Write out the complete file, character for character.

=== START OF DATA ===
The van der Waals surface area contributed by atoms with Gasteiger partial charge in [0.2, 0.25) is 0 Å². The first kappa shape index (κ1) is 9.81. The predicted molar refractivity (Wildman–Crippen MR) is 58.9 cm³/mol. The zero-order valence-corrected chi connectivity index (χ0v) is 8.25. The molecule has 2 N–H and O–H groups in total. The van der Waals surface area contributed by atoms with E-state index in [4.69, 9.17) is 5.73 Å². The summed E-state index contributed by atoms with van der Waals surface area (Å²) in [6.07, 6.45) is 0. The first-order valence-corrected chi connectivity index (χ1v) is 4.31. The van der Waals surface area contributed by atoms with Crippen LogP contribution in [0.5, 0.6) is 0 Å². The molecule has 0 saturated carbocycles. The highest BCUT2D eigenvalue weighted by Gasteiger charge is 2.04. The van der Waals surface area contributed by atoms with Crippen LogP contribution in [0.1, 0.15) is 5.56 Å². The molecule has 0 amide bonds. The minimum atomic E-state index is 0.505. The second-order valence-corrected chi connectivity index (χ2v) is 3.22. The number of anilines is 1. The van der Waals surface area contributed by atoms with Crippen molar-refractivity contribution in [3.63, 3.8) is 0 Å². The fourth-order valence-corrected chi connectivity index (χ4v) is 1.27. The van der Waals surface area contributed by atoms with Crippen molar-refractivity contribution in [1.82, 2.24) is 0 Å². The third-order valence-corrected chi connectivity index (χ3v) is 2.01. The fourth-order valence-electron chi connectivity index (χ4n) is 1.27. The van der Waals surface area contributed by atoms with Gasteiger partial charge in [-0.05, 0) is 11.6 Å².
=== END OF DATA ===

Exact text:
The van der Waals surface area contributed by atoms with Gasteiger partial charge in [0.2, 0.25) is 0 Å². The first kappa shape index (κ1) is 9.81. The predicted molar refractivity (Wildman–Crippen MR) is 58.9 cm³/mol. The zero-order valence-corrected chi connectivity index (χ0v) is 8.25. The molecule has 2 N–H and O–H groups in total. The van der Waals surface area contributed by atoms with E-state index in [4.69, 9.17) is 5.73 Å². The summed E-state index contributed by atoms with van der Waals surface area (Å²) in [6.07, 6.45) is 0. The first-order valence-corrected chi connectivity index (χ1v) is 4.31. The van der Waals surface area contributed by atoms with Crippen LogP contribution in [0.5, 0.6) is 0 Å². The molecule has 0 saturated carbocycles. The highest BCUT2D eigenvalue weighted by Gasteiger charge is 2.04. The van der Waals surface area contributed by atoms with Crippen LogP contribution in [0.1, 0.15) is 5.56 Å². The molecule has 0 amide bonds. The minimum atomic E-state index is 0.505. The second-order valence-corrected chi connectivity index (χ2v) is 3.22. The number of anilines is 1. The van der Waals surface area contributed by atoms with Crippen molar-refractivity contribution in [3.63, 3.8) is 0 Å². The fourth-order valence-corrected chi connectivity index (χ4v) is 1.27. The van der Waals surface area contributed by atoms with Crippen molar-refractivity contribution in [1.82, 2.24) is 0 Å². The third-order valence-corrected chi connectivity index (χ3v) is 2.01. The fourth-order valence-electron chi connectivity index (χ4n) is 1.27. The van der Waals surface area contributed by atoms with Gasteiger partial charge in [-0.05, 0) is 11.6 Å².